Our startup has a history

As some of you know, Rémi Arquier created Unfold3D in 2003 and registered the trademark in 2004. At that time, it was one of the first commercial UV mappers on the market, and one of the few capable flattening complex geometry without stretch, pinch or distortion. It rapidly became a staple in the CG industry, used by indies as well as in major AAA game and film studio pipelines. You'll even find Rémi's code in Autodesk's applications, as his unwrapping algorithm is currently what powers Maya®'s and now-defunct SoftImage®'s onboard UV Mappers.

Fast Forward to TODAY

Rémi went solo in 2016. This is how Rizom-Lab and the RizomUV product line started. This is also why we do not want it confused with Unfold3D, despite the strong historical connection. It was a fresh start, fresh codebase, and fresh ideas!

Rémi picked the Rizom-Lab because it comes from rhizome: A rhizome is an always growing root system which never stops growing. And we don't intend to.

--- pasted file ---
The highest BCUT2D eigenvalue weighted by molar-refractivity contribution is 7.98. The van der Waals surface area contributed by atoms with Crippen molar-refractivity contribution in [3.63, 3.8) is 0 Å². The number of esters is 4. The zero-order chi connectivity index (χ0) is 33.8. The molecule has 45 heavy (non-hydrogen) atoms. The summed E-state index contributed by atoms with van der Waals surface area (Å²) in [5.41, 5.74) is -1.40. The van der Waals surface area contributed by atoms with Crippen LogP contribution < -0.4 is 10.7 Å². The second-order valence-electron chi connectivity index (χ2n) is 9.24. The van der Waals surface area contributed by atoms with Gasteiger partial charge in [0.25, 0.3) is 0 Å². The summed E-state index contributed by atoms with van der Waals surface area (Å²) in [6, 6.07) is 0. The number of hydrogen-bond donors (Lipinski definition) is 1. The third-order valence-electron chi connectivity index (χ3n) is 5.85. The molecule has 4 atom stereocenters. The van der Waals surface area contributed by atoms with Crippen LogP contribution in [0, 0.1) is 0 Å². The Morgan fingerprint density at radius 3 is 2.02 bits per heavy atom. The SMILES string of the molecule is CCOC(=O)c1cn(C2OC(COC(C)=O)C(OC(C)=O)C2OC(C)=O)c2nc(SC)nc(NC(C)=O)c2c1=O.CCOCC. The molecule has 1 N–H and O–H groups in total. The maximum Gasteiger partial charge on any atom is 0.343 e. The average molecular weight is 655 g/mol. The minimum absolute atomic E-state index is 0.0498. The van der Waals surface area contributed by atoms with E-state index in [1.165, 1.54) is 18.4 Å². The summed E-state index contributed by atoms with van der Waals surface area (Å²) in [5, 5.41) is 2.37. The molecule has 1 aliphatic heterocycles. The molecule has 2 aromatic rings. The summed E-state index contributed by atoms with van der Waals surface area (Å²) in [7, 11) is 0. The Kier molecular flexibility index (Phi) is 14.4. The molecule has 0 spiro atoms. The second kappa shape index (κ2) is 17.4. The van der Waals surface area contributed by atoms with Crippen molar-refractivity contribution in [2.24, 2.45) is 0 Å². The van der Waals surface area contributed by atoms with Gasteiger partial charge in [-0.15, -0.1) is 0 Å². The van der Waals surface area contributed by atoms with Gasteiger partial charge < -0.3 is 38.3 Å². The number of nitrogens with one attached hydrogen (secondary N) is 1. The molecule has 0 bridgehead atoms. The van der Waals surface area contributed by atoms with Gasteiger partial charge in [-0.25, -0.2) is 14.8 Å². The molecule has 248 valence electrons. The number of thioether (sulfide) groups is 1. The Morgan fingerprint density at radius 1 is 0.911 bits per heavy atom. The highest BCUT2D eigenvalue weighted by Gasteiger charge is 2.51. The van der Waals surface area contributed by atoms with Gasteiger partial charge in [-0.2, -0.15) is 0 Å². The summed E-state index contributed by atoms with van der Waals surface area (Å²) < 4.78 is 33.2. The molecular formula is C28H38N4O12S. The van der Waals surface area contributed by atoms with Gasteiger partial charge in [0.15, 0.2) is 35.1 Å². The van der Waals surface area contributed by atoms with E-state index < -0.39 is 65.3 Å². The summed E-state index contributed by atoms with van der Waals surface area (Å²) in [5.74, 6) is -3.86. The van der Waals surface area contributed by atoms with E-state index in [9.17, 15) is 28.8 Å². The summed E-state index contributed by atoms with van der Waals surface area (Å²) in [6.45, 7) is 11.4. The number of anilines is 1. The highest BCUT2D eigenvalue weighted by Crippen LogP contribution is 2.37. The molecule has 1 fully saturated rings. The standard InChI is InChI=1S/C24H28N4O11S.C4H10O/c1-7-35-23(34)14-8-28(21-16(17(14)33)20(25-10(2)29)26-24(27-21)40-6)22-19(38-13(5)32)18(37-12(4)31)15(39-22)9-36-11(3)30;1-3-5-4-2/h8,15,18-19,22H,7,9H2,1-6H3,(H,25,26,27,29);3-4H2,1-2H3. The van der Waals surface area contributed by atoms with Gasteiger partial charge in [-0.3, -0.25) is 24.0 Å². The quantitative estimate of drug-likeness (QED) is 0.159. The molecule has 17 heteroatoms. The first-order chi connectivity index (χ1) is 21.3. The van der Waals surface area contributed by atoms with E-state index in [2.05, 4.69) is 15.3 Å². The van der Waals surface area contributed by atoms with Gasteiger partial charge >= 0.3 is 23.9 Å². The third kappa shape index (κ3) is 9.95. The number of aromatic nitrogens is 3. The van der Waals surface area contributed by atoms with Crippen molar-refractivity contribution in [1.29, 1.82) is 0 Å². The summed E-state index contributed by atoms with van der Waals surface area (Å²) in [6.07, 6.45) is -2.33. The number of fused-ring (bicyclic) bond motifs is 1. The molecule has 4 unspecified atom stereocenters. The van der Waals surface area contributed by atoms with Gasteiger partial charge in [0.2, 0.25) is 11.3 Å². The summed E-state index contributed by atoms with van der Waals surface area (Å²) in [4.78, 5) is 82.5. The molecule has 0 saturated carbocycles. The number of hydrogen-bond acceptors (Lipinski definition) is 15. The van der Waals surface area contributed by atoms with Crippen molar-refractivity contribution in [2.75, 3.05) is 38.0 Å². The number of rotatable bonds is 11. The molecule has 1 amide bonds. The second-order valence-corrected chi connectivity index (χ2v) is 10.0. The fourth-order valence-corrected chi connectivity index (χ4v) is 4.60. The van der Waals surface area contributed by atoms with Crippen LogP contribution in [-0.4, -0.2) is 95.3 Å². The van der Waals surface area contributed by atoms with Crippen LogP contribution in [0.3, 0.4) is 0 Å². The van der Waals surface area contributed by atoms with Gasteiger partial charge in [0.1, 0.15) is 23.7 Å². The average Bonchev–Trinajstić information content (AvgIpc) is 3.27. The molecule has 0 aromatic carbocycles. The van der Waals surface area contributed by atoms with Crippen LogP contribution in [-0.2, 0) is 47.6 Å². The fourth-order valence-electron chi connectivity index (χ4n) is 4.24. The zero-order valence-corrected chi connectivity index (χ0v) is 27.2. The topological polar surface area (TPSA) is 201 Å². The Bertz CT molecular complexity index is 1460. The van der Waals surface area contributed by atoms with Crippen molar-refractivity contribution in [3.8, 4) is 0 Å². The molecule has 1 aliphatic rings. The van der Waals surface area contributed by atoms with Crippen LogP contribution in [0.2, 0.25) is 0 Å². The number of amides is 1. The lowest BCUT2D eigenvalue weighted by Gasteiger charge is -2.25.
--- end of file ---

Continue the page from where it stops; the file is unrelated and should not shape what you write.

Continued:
Together with his team, Rémi's vision for Rizom-Lab is to create the perfect UV mapping toolset, capable of cutting, flattening and packing UVs in seconds, not hours.

You can't have a perfect tool without speed and ease, and our not-so-secret recipe for this is to work with our client and users, hone our code, and of course, creating new tools and touches like TopoCopy. See for yourself in one of our two standalone applications, RizomUV Virtual Spaces or RizomUV Real Spaces. If standalone is not what you're looking for, we also offer pipeline or software companies access to our integrative RizomUV C++ Library.


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Art by Rodion Vlason